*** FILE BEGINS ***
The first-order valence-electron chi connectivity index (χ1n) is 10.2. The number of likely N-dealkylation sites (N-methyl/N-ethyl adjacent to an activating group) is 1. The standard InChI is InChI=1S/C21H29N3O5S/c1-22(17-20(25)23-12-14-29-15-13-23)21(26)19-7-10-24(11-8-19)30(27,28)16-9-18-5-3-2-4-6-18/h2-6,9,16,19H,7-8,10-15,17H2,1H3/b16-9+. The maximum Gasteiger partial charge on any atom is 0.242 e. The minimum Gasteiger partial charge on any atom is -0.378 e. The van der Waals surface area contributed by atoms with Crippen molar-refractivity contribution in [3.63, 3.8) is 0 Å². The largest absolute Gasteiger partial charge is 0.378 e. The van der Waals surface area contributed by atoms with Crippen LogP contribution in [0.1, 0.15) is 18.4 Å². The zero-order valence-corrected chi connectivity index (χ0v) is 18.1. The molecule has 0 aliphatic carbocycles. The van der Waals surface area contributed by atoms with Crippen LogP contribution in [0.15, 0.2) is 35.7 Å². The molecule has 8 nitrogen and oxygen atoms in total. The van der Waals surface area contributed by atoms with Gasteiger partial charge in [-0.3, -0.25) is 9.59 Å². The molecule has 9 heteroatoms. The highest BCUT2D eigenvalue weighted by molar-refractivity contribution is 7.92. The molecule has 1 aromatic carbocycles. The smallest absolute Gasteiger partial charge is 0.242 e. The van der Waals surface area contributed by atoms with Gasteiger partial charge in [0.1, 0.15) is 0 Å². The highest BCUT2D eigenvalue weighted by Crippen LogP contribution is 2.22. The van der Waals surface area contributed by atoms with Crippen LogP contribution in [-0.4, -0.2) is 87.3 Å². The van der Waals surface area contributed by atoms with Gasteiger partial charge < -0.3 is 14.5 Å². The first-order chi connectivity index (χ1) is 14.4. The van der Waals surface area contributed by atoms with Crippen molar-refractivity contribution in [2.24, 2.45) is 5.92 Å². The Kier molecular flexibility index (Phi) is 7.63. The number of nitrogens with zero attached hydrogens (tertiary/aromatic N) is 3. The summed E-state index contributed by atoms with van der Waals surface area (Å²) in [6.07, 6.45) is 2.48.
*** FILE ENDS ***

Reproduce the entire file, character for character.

The first-order valence-electron chi connectivity index (χ1n) is 10.2. The number of likely N-dealkylation sites (N-methyl/N-ethyl adjacent to an activating group) is 1. The standard InChI is InChI=1S/C21H29N3O5S/c1-22(17-20(25)23-12-14-29-15-13-23)21(26)19-7-10-24(11-8-19)30(27,28)16-9-18-5-3-2-4-6-18/h2-6,9,16,19H,7-8,10-15,17H2,1H3/b16-9+. The maximum Gasteiger partial charge on any atom is 0.242 e. The minimum Gasteiger partial charge on any atom is -0.378 e. The van der Waals surface area contributed by atoms with Crippen molar-refractivity contribution in [3.63, 3.8) is 0 Å². The largest absolute Gasteiger partial charge is 0.378 e. The van der Waals surface area contributed by atoms with Crippen LogP contribution in [0.1, 0.15) is 18.4 Å². The zero-order valence-corrected chi connectivity index (χ0v) is 18.1. The molecule has 0 aliphatic carbocycles. The van der Waals surface area contributed by atoms with Crippen LogP contribution in [0.15, 0.2) is 35.7 Å². The molecule has 8 nitrogen and oxygen atoms in total. The van der Waals surface area contributed by atoms with Gasteiger partial charge in [-0.3, -0.25) is 9.59 Å². The molecule has 9 heteroatoms. The highest BCUT2D eigenvalue weighted by molar-refractivity contribution is 7.92. The molecule has 1 aromatic carbocycles. The smallest absolute Gasteiger partial charge is 0.242 e. The van der Waals surface area contributed by atoms with Gasteiger partial charge in [0.1, 0.15) is 0 Å². The highest BCUT2D eigenvalue weighted by Crippen LogP contribution is 2.22. The van der Waals surface area contributed by atoms with Crippen LogP contribution in [-0.4, -0.2) is 87.3 Å². The van der Waals surface area contributed by atoms with Gasteiger partial charge < -0.3 is 14.5 Å². The first-order chi connectivity index (χ1) is 14.4. The van der Waals surface area contributed by atoms with Crippen molar-refractivity contribution in [2.24, 2.45) is 5.92 Å². The Kier molecular flexibility index (Phi) is 7.63. The number of nitrogens with zero attached hydrogens (tertiary/aromatic N) is 3. The summed E-state index contributed by atoms with van der Waals surface area (Å²) in [6.07, 6.45) is 2.48.